We Are Not Alone #21

As Madison prepares to discuss a school operating referendum, it is important to remember that we are not alone.

In the past two years districts in Wisconsin have held over 150 operating and maintenance referenda simply to continue the quality and diversity of educational programming that they have had in the past. This isn’t because of local mismanagement; these referenda are a product of a school finance system designed to fail. The referenda aren’t about adding back things have been cut or expanding the good schools do by adding things like 4-year-old kindergarten, elementary foreign languages, more teacher training in things like differentiation or classroom management, support for college prep work for students not yet on the college track…(I could go on and on). These referenda are about not losing ground, about stopping the cuts and staunching the bleeding.

Many districts, like Madison, are simultaneously struggling with the annual cuts dictated by the state finance system and needs or desires for new schools (based on either inadequate facilities or population growth in areas without sufficient capacity). In La Crosse, this combination is reaching critical point.

In April the voters of La Crosse passed a five-year nonrecurring $4,175,000 a year operating referendum (5,701-4,993), but defeated a $35 million renovating and building referendum (5,144-5,417). The $35 million would have paid for a new school, allowed the district to close two schools and upgrade the “HVAC, safety, and security systems” in others (including new energy efficient equipment to create long term savings). Some of these upgrades were termed “urgent.”

“Urgent” needs don’t go away. Now the La Crosse district is contemplating what to do next.

On Monday July 8, 2008 the Board of Education voted 6-3 to take the “no referendum” option off the table.

President Christine Clair said the vote will keep board conversations centered on the administration’s other options, which include asking for the capital improvements sought in the April referendum, only separated into two questions, and addressing only the facility needs.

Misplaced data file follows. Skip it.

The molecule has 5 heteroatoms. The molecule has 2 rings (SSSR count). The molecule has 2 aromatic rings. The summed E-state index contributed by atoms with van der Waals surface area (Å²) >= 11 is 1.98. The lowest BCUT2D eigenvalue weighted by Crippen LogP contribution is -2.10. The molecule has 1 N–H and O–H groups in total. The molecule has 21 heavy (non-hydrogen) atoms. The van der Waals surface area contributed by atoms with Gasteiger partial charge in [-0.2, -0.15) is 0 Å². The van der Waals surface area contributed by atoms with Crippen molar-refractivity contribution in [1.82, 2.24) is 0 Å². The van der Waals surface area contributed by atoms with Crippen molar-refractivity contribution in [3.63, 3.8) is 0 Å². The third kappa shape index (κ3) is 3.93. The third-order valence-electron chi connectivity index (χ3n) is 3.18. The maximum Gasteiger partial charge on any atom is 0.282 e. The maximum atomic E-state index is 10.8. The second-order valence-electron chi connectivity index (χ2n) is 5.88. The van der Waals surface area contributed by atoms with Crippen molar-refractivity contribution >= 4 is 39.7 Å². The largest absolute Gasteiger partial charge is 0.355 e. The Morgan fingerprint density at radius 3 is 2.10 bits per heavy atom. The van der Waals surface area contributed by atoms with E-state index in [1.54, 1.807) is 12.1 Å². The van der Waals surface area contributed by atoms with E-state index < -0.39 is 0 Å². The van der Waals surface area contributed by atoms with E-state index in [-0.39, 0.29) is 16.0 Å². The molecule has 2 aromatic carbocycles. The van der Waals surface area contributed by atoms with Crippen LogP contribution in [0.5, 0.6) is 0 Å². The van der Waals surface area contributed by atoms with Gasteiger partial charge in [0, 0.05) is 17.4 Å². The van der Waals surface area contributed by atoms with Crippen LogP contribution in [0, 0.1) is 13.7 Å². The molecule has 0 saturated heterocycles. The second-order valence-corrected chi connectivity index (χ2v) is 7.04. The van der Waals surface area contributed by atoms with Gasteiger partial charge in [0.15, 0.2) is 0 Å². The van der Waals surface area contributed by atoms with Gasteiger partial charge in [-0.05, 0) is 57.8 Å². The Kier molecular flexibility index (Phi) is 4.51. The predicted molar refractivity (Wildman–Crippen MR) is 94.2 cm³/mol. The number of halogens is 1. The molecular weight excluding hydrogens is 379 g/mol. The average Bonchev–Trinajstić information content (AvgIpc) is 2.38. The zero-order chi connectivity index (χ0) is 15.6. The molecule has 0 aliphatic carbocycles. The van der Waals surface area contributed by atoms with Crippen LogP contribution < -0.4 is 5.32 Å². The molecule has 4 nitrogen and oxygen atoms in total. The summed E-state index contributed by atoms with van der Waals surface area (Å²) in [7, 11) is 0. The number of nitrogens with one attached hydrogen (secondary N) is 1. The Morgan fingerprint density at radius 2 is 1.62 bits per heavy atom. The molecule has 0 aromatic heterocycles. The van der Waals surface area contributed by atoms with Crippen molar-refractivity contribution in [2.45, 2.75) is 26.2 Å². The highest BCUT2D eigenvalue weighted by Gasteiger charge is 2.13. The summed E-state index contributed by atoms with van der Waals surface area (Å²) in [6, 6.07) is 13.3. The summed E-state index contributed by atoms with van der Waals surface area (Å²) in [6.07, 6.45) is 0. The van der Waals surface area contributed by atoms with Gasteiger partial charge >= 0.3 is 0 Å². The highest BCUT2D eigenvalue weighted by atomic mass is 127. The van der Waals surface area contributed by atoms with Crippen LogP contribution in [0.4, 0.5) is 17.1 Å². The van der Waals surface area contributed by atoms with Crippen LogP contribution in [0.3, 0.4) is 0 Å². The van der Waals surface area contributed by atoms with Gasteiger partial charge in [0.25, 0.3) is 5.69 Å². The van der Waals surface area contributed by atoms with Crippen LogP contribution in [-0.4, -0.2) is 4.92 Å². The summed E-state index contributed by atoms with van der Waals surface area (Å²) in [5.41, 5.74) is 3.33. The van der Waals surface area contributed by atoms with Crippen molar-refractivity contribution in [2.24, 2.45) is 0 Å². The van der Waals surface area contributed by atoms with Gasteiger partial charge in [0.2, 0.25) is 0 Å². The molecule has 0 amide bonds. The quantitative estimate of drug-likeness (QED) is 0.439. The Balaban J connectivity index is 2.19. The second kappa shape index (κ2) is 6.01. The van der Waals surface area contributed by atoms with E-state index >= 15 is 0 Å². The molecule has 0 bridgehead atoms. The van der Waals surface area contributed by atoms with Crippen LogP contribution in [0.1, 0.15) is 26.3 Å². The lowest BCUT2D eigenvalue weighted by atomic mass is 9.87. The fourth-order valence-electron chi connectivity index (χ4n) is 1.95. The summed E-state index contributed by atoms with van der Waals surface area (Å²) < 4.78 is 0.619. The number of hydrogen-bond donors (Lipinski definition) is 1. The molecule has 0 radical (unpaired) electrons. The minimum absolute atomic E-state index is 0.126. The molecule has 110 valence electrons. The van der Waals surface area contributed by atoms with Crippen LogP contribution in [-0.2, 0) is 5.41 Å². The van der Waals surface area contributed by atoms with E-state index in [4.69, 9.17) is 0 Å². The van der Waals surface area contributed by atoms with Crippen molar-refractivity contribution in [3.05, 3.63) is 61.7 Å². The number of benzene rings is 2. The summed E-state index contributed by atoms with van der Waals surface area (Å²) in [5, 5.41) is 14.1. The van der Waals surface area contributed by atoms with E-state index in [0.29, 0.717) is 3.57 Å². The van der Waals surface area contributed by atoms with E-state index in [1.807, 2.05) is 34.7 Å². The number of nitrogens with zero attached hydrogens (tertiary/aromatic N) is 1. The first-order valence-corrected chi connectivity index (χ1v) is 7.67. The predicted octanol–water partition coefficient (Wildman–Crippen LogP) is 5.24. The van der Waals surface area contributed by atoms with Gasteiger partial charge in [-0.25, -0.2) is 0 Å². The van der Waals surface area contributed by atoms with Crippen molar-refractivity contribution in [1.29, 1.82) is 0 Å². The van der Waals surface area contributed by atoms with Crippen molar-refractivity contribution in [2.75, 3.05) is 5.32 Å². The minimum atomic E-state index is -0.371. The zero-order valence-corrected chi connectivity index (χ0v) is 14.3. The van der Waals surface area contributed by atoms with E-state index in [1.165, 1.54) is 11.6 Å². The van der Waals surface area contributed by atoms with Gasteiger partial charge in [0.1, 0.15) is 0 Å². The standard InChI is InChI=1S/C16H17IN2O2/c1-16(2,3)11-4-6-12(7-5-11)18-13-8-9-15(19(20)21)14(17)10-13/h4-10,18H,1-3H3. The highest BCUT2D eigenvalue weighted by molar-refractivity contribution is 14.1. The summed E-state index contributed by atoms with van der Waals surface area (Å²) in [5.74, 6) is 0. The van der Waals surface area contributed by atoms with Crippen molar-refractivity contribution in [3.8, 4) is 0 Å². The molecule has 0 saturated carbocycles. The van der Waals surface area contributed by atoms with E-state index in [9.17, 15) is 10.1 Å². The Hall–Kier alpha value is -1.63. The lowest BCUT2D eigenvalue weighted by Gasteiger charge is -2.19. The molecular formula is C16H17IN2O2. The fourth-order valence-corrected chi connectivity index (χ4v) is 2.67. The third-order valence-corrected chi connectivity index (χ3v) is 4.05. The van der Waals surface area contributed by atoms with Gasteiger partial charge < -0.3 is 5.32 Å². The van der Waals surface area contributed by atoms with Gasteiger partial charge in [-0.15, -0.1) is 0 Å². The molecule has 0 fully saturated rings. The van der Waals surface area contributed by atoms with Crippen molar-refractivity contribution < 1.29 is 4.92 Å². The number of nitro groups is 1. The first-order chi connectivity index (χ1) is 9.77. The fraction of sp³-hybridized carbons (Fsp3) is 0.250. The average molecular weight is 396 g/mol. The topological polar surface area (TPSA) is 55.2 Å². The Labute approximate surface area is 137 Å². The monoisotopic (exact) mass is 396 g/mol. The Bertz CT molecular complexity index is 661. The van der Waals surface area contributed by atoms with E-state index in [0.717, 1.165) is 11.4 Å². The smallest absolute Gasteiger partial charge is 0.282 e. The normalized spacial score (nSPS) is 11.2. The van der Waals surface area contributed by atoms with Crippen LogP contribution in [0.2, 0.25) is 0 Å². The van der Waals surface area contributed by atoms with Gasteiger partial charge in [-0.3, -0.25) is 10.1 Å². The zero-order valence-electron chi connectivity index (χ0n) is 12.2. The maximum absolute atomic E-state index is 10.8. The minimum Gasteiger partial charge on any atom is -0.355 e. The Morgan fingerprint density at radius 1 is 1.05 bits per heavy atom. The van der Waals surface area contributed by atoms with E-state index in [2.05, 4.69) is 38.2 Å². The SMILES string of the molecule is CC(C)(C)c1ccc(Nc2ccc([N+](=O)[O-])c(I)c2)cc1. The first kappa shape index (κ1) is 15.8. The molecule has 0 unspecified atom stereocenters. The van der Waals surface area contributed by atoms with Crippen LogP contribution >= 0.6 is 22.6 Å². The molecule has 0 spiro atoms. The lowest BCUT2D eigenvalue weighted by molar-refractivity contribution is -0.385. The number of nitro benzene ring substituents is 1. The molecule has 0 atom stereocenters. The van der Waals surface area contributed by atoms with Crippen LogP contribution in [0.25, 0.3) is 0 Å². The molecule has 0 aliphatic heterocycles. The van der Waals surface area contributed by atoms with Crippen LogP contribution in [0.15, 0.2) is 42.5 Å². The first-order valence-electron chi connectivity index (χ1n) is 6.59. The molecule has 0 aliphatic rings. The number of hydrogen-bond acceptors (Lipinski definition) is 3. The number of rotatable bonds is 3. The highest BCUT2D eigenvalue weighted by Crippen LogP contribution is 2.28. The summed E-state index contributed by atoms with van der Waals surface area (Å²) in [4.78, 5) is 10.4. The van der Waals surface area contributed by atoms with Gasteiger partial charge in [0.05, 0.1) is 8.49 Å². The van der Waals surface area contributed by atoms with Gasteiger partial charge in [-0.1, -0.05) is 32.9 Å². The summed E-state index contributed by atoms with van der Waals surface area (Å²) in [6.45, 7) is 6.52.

Board member Neil Drusky voted against eliminating the “no referendum” option:

He suggested closing two schools, which would take two to three boilers off line and buy the school district more time while the community gets involved. He also said he didn’t recall knowing about the boilers until the referendum process. [Ed Note: Those energy efficiency issues again.]

The administration will report back to the Board on July 21, 2008. Eight options (or combinations of options) are being analyzed:

  • Eliminate SAGE
  • Close a school
    • Most agree a school has to be closed, but there is disagreement about which one. It is estimated that closing a school would save about $410,000.
  • Close two schools
    • This would “eliminate the cost of replacing two to three boilers and other building repairs” but require “massive redrawing of elementary boundaries.”
  • Build a new North Side elementary school
    • “Consolidating Franklin Elementary School and Roosevelt Elementary/Coulee Montessori in a new building at the Franklin site would provide an improved learning environment and bring together the North Side community.” Maintenance issues at two of the district’s oldest — and neediest — buildings would go away, and staffing costs would be reduced by $410,000 or more.